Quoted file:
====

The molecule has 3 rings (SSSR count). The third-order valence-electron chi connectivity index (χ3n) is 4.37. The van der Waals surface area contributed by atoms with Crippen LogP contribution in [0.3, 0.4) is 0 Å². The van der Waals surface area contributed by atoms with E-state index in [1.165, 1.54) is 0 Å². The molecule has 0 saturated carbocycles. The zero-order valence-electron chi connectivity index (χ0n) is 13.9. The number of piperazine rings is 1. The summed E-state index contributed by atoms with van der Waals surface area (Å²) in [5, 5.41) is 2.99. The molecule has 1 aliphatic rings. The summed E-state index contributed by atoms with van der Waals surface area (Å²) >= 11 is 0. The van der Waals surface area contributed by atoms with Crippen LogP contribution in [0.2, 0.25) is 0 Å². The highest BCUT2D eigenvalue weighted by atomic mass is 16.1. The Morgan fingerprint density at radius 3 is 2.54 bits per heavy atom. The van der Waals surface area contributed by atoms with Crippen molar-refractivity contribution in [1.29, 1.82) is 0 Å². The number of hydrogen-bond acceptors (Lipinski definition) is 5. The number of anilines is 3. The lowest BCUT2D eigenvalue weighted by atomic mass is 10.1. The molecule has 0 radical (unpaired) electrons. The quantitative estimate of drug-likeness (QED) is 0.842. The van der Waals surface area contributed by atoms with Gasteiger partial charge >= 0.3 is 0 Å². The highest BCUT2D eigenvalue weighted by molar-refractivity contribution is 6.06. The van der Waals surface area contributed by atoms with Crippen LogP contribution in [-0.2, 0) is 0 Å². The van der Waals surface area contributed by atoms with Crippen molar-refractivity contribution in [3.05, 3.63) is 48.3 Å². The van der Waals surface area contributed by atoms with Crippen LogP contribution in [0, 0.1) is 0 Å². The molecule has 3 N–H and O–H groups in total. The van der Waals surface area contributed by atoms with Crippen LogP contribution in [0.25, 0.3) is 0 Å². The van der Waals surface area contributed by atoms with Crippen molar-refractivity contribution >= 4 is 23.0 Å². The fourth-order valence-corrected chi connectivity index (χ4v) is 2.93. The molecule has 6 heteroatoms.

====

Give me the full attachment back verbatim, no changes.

The molecule has 3 rings (SSSR count). The third-order valence-electron chi connectivity index (χ3n) is 4.37. The van der Waals surface area contributed by atoms with Crippen LogP contribution in [0.3, 0.4) is 0 Å². The van der Waals surface area contributed by atoms with E-state index in [1.165, 1.54) is 0 Å². The molecule has 0 saturated carbocycles. The zero-order valence-electron chi connectivity index (χ0n) is 13.9. The number of piperazine rings is 1. The summed E-state index contributed by atoms with van der Waals surface area (Å²) in [5, 5.41) is 2.99. The molecule has 1 aliphatic rings. The summed E-state index contributed by atoms with van der Waals surface area (Å²) >= 11 is 0. The van der Waals surface area contributed by atoms with Crippen LogP contribution in [0.2, 0.25) is 0 Å². The highest BCUT2D eigenvalue weighted by atomic mass is 16.1. The Morgan fingerprint density at radius 3 is 2.54 bits per heavy atom. The van der Waals surface area contributed by atoms with Crippen molar-refractivity contribution in [1.29, 1.82) is 0 Å². The number of hydrogen-bond acceptors (Lipinski definition) is 5. The number of anilines is 3. The lowest BCUT2D eigenvalue weighted by atomic mass is 10.1. The molecule has 0 radical (unpaired) electrons. The quantitative estimate of drug-likeness (QED) is 0.842. The van der Waals surface area contributed by atoms with Gasteiger partial charge >= 0.3 is 0 Å². The highest BCUT2D eigenvalue weighted by molar-refractivity contribution is 6.06. The van der Waals surface area contributed by atoms with Crippen LogP contribution in [-0.2, 0) is 0 Å². The van der Waals surface area contributed by atoms with Crippen molar-refractivity contribution in [3.05, 3.63) is 48.3 Å². The van der Waals surface area contributed by atoms with Crippen LogP contribution in [0, 0.1) is 0 Å². The molecule has 3 N–H and O–H groups in total. The van der Waals surface area contributed by atoms with Crippen LogP contribution in [0.25, 0.3) is 0 Å². The van der Waals surface area contributed by atoms with Crippen molar-refractivity contribution >= 4 is 23.0 Å². The fourth-order valence-corrected chi connectivity index (χ4v) is 2.93. The molecule has 6 heteroatoms.